Congratulations! You’re the proud parents of a beautiful baby and you made it through all the expenses that come with pregnancy and childbirth. Now how much do you need to spend to get this baby bird to fly?

You might want to sit down for this. For a middle-income married couple, the average cost to raise a child born in 2015 is $233,610, according to a Department of Agriculture report released in January 2017. This number varies depending on the region you live in, with parents in the Northeast shelling out an average of $253,770. And no, that doesn’t include college.

It does, however, include housing, child care, transportation, clothing, food and miscellaneous expenses such as personal care items, entertainment and activities.

Your baby’s first year will cost roughly $12,000. That includes diapers (estimated between $70 and $80 each month, according to the National Diaper Bank Network), food, clothing, furniture (a nursery costs about $2,000, according to The Bump), routine out-of-pocket doctors’ expenses and child care. After age 2, that figure jumps to around $14,000 per year.

Housing comprises 29 percent, the biggest cost of raising a child, especially if you factor in the need to upgrade to a bigger home. Child care costs are also high, clocking in at $37,378 per kid. According to the 2019 Cost of Care survey, more than 70 percent of families reported paying more than 10 percent of their income on child care – and 40 percent said they spend more than 15 percent of their income on it. The study also found that the average weekly child care cost for one infant child is $211 for a day care center and $596 per week for a nanny. Pro tip: You can cut down on this expense by joining a babysitting co-op or nanny sharing service with other like-minded parents in your neighborhood.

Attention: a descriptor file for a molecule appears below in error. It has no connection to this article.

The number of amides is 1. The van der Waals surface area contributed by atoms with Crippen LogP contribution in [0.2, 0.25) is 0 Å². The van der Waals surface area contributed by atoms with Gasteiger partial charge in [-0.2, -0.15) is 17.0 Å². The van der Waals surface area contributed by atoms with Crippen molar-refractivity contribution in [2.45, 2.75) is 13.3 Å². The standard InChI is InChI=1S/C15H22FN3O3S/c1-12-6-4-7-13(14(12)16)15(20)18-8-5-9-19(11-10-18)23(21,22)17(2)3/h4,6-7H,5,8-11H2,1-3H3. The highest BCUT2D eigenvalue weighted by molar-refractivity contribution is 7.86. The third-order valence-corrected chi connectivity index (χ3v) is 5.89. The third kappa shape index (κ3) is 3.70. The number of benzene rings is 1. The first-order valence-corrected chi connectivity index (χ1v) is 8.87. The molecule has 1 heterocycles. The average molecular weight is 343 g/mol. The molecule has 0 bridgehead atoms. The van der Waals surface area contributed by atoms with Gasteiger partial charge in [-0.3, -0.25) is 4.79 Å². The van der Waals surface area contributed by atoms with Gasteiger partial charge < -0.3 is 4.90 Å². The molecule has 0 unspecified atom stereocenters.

On average, you’ll spend about 18 percent of your costs on food, the bulk of that occurring when your child hits their teen years — $3,720 per child annually for 15- to 17-year-olds. Have you ever watched a teenager eat lunch? This is where a membership to a big-box store will really come in handy.

And while some activities are covered in the total figure, parents trying to turn their child into a star athlete may end up shelling out even more — up to 10.5 percent of their gross income, according to the Utah State University Families in Sport Lab. Here’s hoping it leads to a full ride for college, which, according to the College Board, currently averages between $10,440 per year for a four-year in-state public school to $36,880 per year for a private university – and that’s just for tuition.

To get a better sense of the costs of raising a child based on the region you live in and your family situation (how many kids you have, how many parents are in the household and your income range), check out the USDA’s cost of raising a child calculator.

And before you freak out, remember that knowledge is power. Starting to prepare now with a comprehensive budget, plus a smart savings, investment and retirement plan will put you in a good financial place when the nest is finally empty again!

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